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    Omnicom Media Group tracks shifting consumer priorities with new sentiment tool

    Consumers’ opinions and actions in response to the seemingly endless stream of seismic news and events — the pandemic, supply chain disruptions, the war in Ukraine, heated political rhetoric — have changed and doubled back more than Russian submarines known for their “Crazy Ivan” about-faces in The Hunt for Red October.

    This new reality has made it more difficult than ever for marketers and their agencies to know where and how to more effectively reach those consumers. To solve for this, Digiday has learned, Omnicom Media Group is taking steps to try to stay ahead of their wants by launching a consumer sentiment tracking tool, named the Consumer Sentiment Tool (CST).

    Embedded into the parent holding company Omnicom’s Omni marketing orchestration platform (essentially the connected data spine that all Omnicom agencies can access), the tool works through Omni Signal, a consumer polling tool that reaches 3.3 million people. It breaks down attitudes by generation, gender, income, ethnicity, region, and presence of children in the home (which Omnicom executives say is a significant variable); and can also look at behaviors within 18 specific consumer verticals.

    Earlier this year, OMG first noticed consumers’ primary concern was shifting from COVID fears to worries over inflation — the latest OMG stats showing 78% of consumers cited inflation as a concern compared to 58% who cited COVID.

    In total, 87% of consumers have changed their behavior in at least one category, with brand switching as the leading changed behavior on average across categories, said Renee Cassard, OMG’s chief research officer. Which led to the creation of a category volatility index. The categories that exhibited the most change since OMG implemented the CST are automotive, cable TV subscriptions, and discretionary insurance.

    “We knew that not all categories were created equal when it came to inflation — some categories you cannot stop spending in, like CPG, groceries, beauty, those types of things,” said Cassard. “But those are also the categories that have the largest substitution effect, meaning that consumers are trading down (for our spirits category clients, we like to say people are drinking worse). We started to see that the majority of the population was making a change with regard to their behavior, but then we wanted to drill down into the different categories.”

    Applying it to OMD’s wide client base, Cassard and team worked closely with Britt Cushing, OMD’s head of communications planning. “A lot of our clients have multiple audiences that they’re targeting for their different product lines,” said Cushing. “We were able to then parse out and understand that with some of our audiences, we might not need to make any change, but certain audiences we might need to, based on what we’re seeing in terms of an over-index or under-index.”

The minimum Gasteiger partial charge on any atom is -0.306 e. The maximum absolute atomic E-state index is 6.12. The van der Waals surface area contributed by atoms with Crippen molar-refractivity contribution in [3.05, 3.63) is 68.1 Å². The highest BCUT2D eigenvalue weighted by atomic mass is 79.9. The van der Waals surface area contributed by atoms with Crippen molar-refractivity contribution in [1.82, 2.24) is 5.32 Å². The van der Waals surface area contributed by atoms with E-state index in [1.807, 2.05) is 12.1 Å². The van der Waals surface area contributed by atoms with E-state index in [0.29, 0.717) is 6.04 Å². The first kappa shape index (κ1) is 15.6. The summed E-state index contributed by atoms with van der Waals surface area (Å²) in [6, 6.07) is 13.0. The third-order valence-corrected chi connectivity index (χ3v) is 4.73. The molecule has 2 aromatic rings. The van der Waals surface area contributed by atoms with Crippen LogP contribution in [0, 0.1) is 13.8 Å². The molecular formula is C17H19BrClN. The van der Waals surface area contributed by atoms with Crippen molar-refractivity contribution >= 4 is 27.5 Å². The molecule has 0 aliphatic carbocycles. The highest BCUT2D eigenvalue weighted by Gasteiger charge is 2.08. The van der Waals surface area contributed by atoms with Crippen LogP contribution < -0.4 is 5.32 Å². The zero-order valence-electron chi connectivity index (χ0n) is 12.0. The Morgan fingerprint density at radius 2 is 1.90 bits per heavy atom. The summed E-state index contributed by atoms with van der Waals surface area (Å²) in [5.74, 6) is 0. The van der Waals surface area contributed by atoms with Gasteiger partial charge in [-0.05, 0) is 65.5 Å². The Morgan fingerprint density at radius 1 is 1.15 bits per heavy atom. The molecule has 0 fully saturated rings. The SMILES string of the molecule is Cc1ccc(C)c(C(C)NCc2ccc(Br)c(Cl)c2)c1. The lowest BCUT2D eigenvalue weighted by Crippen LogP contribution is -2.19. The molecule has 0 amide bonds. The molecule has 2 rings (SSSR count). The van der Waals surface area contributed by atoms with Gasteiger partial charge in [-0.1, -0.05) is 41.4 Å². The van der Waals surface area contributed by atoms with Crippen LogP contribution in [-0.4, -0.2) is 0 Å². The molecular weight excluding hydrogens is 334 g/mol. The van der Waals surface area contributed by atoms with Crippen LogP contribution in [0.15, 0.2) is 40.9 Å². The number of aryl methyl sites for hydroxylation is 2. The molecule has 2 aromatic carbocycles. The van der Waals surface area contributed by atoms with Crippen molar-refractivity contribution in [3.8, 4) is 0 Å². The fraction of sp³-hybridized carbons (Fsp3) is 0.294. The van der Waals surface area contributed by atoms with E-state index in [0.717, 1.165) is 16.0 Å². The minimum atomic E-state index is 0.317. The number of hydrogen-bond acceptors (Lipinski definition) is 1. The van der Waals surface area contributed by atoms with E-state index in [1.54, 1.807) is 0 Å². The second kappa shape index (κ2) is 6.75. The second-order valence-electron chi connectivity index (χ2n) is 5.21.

For example, OMD had a client (the agency declined to name it or the category) looking to launch a new product that’s more of a premium item compared to competitors in the category. Using CST, planners figured out that the core consumer was generally spending less or looking for more value, versus leaving the category because of inflation concerns. Audience targeting shifted toward private label and parity brands from which the product could take market share, while messaging shifted to multiple uses for the product to play up increased value in light of the higher cost.

    “This investment makes good sense and reflects OMG’s and their brands’ commitment to continue to refine their use of data to gain insights, shape their media efforts and measure results,” said Joy Baer, a media technology advisor and entrepreneur. “This area is complicated for many agencies and brands. Sentiment is one factor in helping us understand customer behavior and while this is certainly valuable, it’s a piece of the data puzzle needed to deliver the best media plan based on the KPIs of the advertiser. It will be interesting to see how sentiment continues to develop as a data source for the new world of measurement and outcomes.”

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